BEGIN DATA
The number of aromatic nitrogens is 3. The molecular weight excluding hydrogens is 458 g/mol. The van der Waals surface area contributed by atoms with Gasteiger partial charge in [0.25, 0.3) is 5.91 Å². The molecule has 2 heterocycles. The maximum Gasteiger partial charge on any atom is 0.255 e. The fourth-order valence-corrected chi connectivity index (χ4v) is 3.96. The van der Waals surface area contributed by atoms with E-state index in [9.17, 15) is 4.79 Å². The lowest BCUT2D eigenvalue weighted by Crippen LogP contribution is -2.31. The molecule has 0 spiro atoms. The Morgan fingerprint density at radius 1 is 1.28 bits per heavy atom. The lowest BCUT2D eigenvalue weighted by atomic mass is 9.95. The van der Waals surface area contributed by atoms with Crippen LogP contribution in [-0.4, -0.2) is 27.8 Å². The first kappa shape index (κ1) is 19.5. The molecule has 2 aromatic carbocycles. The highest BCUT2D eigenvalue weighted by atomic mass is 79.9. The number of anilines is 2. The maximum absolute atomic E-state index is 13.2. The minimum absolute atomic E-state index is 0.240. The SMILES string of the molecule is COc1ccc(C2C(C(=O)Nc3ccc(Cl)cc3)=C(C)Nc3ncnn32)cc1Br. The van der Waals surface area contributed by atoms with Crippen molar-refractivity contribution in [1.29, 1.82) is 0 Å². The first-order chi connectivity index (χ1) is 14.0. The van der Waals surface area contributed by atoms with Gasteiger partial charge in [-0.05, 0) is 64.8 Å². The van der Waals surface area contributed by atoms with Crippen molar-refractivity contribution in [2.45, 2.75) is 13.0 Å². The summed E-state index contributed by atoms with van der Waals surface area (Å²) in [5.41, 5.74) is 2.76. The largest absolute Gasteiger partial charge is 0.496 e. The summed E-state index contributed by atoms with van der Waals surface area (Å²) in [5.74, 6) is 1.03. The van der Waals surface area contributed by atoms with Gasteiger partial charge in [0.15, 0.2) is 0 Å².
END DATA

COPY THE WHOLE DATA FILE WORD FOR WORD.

The number of aromatic nitrogens is 3. The molecular weight excluding hydrogens is 458 g/mol. The van der Waals surface area contributed by atoms with Gasteiger partial charge in [0.25, 0.3) is 5.91 Å². The molecule has 2 heterocycles. The maximum Gasteiger partial charge on any atom is 0.255 e. The fourth-order valence-corrected chi connectivity index (χ4v) is 3.96. The van der Waals surface area contributed by atoms with E-state index in [9.17, 15) is 4.79 Å². The lowest BCUT2D eigenvalue weighted by Crippen LogP contribution is -2.31. The molecule has 0 spiro atoms. The Morgan fingerprint density at radius 1 is 1.28 bits per heavy atom. The lowest BCUT2D eigenvalue weighted by atomic mass is 9.95. The van der Waals surface area contributed by atoms with Crippen LogP contribution in [-0.4, -0.2) is 27.8 Å². The first kappa shape index (κ1) is 19.5. The molecule has 2 aromatic carbocycles. The highest BCUT2D eigenvalue weighted by atomic mass is 79.9. The number of anilines is 2. The maximum absolute atomic E-state index is 13.2. The minimum absolute atomic E-state index is 0.240. The SMILES string of the molecule is COc1ccc(C2C(C(=O)Nc3ccc(Cl)cc3)=C(C)Nc3ncnn32)cc1Br. The van der Waals surface area contributed by atoms with Crippen molar-refractivity contribution in [1.29, 1.82) is 0 Å². The first-order chi connectivity index (χ1) is 14.0. The van der Waals surface area contributed by atoms with Gasteiger partial charge in [-0.05, 0) is 64.8 Å². The van der Waals surface area contributed by atoms with Crippen molar-refractivity contribution in [2.45, 2.75) is 13.0 Å². The summed E-state index contributed by atoms with van der Waals surface area (Å²) in [5.41, 5.74) is 2.76. The largest absolute Gasteiger partial charge is 0.496 e. The summed E-state index contributed by atoms with van der Waals surface area (Å²) in [5.74, 6) is 1.03. The van der Waals surface area contributed by atoms with Gasteiger partial charge in [0.15, 0.2) is 0 Å².